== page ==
American Consequences - September 2018



or chronic pain. And that number jumps to 40% among older people. Before we fully understood the addictive nature of these drugs, synthetic opioid painkillers were considered a breakthrough for these patients. They are now the most prescribed form of medicine in the U.S. – with around 215 million prescriptions dispensed per year, as of 2016 (the most recent data available). The U.S. Drug Enforcement Administration (DEA) cautions that these drugs are highly dangerous and have a high potential for abuse and addiction. And yet, prescriptions remain common. Given the number of prescriptions, the drugs’ addictive nature, and the fact that patients’ tolerance can increase with use, it’s not surprising that people have begun to call it an “epidemic.” In 2016 alone, 42,249 people died from opioid overdoses... Many of them were just like Ernest Gallego. Right now, the public, the government, and outside competition is stacking up against the wholesalers that distribute these drugs. Let’s take a look at the industry that is fueling the widespread drug distribution that we’re seeing... THE MOST VULNERABLE PLAYERS IN THE DRUG MARKET It’s not an exaggeration to say that in the opioid epidemic, the “Big Three” drug wholesale distributors – McKesson,

AmerisourceBergen, and Cardinal Health – bear a huge share of the blame. Collectively, the Big Three hold 85% of the opioid-distribution market. Their reckless distribution practices are flooding the market with opioids. According to the more than 350 lawsuits filed by states, counties, and municipalities at the end of February 2018, the distributors have been woefully irresponsible. You see, companies have to obtain licenses to distribute drugs... especially controlled substances. The government imposes strict duties on distributors – requiring them to identify, stop, and report suspicious orders. These lawsuits say that the companies with these licenses have neglected their duties. And they’re also being accused of outright fraud. Allegations include regularly filling orders so large that there could be no legitimate purpose. Many believe these neglectful practices have contributed to the tragedy that we face in the U.S. today. Drug overdoses are now the No. 1 cause of death for Americans under 50. And analysts estimate that opioids could contribute to nearly half a million deaths over the next decade. The problem has become so massive that it’s causing strain on state and local governments who pay for treatments. And that doesn’t even count the associated law-enforcement costs. All told, Bloomberg Intelligence estimates the costs at about $20 billion a year. Governments can no longer look the other way.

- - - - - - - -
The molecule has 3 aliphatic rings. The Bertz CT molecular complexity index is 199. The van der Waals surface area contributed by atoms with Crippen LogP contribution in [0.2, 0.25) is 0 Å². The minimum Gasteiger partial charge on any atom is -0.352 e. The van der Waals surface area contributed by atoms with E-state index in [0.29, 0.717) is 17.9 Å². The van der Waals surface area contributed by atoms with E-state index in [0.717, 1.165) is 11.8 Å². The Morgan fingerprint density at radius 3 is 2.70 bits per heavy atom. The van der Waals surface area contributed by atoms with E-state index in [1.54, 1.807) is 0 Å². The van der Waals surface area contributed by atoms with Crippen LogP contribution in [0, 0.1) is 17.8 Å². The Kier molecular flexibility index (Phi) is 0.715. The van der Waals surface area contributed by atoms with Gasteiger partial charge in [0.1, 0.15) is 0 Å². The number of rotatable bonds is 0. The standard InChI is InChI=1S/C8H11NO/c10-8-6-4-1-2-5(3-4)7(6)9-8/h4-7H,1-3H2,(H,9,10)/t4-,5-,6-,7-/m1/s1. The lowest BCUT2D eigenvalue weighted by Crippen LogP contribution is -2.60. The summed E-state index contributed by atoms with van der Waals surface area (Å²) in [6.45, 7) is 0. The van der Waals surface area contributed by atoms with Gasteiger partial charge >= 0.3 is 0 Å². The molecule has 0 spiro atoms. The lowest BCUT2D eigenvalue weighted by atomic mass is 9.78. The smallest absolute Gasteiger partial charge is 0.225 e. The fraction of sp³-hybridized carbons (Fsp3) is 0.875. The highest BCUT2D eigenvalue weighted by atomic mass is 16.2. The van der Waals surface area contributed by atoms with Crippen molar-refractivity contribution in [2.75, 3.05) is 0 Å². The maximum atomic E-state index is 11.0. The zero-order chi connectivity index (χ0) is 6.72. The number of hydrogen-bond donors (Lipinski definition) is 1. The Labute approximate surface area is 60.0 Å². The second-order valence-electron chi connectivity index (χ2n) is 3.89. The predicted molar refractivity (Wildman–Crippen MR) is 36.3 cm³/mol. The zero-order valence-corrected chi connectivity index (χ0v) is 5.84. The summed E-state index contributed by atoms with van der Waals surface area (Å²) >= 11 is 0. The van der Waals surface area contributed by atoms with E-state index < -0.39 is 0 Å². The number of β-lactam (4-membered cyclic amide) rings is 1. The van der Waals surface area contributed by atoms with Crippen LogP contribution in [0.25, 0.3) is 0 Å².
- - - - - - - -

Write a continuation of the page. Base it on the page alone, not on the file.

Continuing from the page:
50 September 2018

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